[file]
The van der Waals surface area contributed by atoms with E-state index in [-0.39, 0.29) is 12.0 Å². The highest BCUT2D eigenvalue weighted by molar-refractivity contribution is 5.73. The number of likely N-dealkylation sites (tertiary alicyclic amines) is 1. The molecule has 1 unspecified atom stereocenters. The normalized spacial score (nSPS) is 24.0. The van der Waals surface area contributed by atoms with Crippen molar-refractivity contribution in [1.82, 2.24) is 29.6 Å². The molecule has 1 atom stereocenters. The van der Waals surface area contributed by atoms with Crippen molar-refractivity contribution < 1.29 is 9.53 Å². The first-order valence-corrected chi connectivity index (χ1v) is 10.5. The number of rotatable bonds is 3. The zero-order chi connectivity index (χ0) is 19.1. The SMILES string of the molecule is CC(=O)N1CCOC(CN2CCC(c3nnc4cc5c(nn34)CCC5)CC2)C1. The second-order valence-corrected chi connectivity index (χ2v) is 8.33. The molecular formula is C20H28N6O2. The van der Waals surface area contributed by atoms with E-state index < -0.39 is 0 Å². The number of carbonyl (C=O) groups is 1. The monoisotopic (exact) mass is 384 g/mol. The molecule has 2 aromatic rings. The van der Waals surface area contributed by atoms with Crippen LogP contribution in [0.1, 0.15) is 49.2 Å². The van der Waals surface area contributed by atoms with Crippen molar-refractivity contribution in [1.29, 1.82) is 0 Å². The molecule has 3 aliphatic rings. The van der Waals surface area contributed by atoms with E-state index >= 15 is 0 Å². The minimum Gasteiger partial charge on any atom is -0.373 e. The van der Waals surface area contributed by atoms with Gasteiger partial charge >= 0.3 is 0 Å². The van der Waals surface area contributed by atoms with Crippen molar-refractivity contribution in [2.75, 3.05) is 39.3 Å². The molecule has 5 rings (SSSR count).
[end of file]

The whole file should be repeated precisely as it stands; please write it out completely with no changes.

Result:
The van der Waals surface area contributed by atoms with E-state index in [-0.39, 0.29) is 12.0 Å². The highest BCUT2D eigenvalue weighted by molar-refractivity contribution is 5.73. The number of likely N-dealkylation sites (tertiary alicyclic amines) is 1. The molecule has 1 unspecified atom stereocenters. The normalized spacial score (nSPS) is 24.0. The van der Waals surface area contributed by atoms with Crippen molar-refractivity contribution in [1.82, 2.24) is 29.6 Å². The molecule has 1 atom stereocenters. The van der Waals surface area contributed by atoms with Crippen molar-refractivity contribution < 1.29 is 9.53 Å². The first-order valence-corrected chi connectivity index (χ1v) is 10.5. The number of rotatable bonds is 3. The zero-order chi connectivity index (χ0) is 19.1. The SMILES string of the molecule is CC(=O)N1CCOC(CN2CCC(c3nnc4cc5c(nn34)CCC5)CC2)C1. The second-order valence-corrected chi connectivity index (χ2v) is 8.33. The molecular formula is C20H28N6O2. The van der Waals surface area contributed by atoms with E-state index < -0.39 is 0 Å². The number of carbonyl (C=O) groups is 1. The monoisotopic (exact) mass is 384 g/mol. The molecule has 2 aromatic rings. The van der Waals surface area contributed by atoms with Crippen LogP contribution in [0.1, 0.15) is 49.2 Å². The van der Waals surface area contributed by atoms with Crippen molar-refractivity contribution in [1.29, 1.82) is 0 Å². The molecule has 3 aliphatic rings. The van der Waals surface area contributed by atoms with E-state index >= 15 is 0 Å². The minimum Gasteiger partial charge on any atom is -0.373 e. The van der Waals surface area contributed by atoms with Gasteiger partial charge >= 0.3 is 0 Å². The van der Waals surface area contributed by atoms with Crippen molar-refractivity contribution in [2.75, 3.05) is 39.3 Å². The molecule has 5 rings (SSSR count).